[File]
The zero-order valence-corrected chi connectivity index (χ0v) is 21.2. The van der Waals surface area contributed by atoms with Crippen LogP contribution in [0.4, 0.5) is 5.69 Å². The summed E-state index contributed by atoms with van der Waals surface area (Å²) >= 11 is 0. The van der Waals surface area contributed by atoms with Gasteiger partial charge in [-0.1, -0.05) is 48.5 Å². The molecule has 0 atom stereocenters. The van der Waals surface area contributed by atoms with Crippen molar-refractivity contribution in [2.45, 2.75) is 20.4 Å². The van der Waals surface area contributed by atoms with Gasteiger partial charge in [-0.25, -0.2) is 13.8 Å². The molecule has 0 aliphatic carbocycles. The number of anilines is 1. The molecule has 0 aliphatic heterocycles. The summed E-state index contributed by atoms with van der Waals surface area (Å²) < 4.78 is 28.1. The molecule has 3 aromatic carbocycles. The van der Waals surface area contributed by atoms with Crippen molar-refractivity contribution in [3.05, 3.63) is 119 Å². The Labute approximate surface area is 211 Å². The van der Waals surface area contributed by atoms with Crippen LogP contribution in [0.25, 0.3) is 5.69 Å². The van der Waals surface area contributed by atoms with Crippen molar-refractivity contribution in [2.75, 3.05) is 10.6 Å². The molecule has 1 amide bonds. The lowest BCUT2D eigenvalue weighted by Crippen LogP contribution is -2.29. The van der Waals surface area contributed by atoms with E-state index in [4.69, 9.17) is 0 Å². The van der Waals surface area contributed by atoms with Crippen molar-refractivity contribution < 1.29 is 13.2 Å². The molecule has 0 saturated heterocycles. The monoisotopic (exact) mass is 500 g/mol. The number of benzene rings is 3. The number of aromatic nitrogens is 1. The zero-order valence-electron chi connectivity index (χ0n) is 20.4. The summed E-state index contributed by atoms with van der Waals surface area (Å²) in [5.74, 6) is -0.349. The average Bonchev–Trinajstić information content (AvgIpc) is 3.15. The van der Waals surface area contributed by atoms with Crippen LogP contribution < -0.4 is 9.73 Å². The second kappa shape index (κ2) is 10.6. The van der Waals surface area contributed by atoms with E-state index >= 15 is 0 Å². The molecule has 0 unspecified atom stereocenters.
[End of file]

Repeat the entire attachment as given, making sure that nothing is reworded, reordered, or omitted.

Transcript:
The zero-order valence-corrected chi connectivity index (χ0v) is 21.2. The van der Waals surface area contributed by atoms with Crippen LogP contribution in [0.4, 0.5) is 5.69 Å². The summed E-state index contributed by atoms with van der Waals surface area (Å²) >= 11 is 0. The van der Waals surface area contributed by atoms with Gasteiger partial charge in [-0.1, -0.05) is 48.5 Å². The molecule has 0 atom stereocenters. The van der Waals surface area contributed by atoms with Crippen molar-refractivity contribution in [2.45, 2.75) is 20.4 Å². The van der Waals surface area contributed by atoms with Gasteiger partial charge in [-0.25, -0.2) is 13.8 Å². The molecule has 0 aliphatic carbocycles. The number of anilines is 1. The molecule has 0 aliphatic heterocycles. The summed E-state index contributed by atoms with van der Waals surface area (Å²) < 4.78 is 28.1. The molecule has 3 aromatic carbocycles. The van der Waals surface area contributed by atoms with Crippen molar-refractivity contribution in [3.05, 3.63) is 119 Å². The Labute approximate surface area is 211 Å². The van der Waals surface area contributed by atoms with Crippen LogP contribution in [0.25, 0.3) is 5.69 Å². The van der Waals surface area contributed by atoms with Crippen molar-refractivity contribution in [2.75, 3.05) is 10.6 Å². The molecule has 1 amide bonds. The lowest BCUT2D eigenvalue weighted by Crippen LogP contribution is -2.29. The van der Waals surface area contributed by atoms with E-state index in [4.69, 9.17) is 0 Å². The van der Waals surface area contributed by atoms with Crippen molar-refractivity contribution < 1.29 is 13.2 Å². The molecule has 0 saturated heterocycles. The monoisotopic (exact) mass is 500 g/mol. The number of benzene rings is 3. The number of aromatic nitrogens is 1. The zero-order valence-electron chi connectivity index (χ0n) is 20.4. The summed E-state index contributed by atoms with van der Waals surface area (Å²) in [5.74, 6) is -0.349. The average Bonchev–Trinajstić information content (AvgIpc) is 3.15. The van der Waals surface area contributed by atoms with Crippen LogP contribution < -0.4 is 9.73 Å². The second kappa shape index (κ2) is 10.6. The van der Waals surface area contributed by atoms with E-state index >= 15 is 0 Å². The molecule has 0 unspecified atom stereocenters.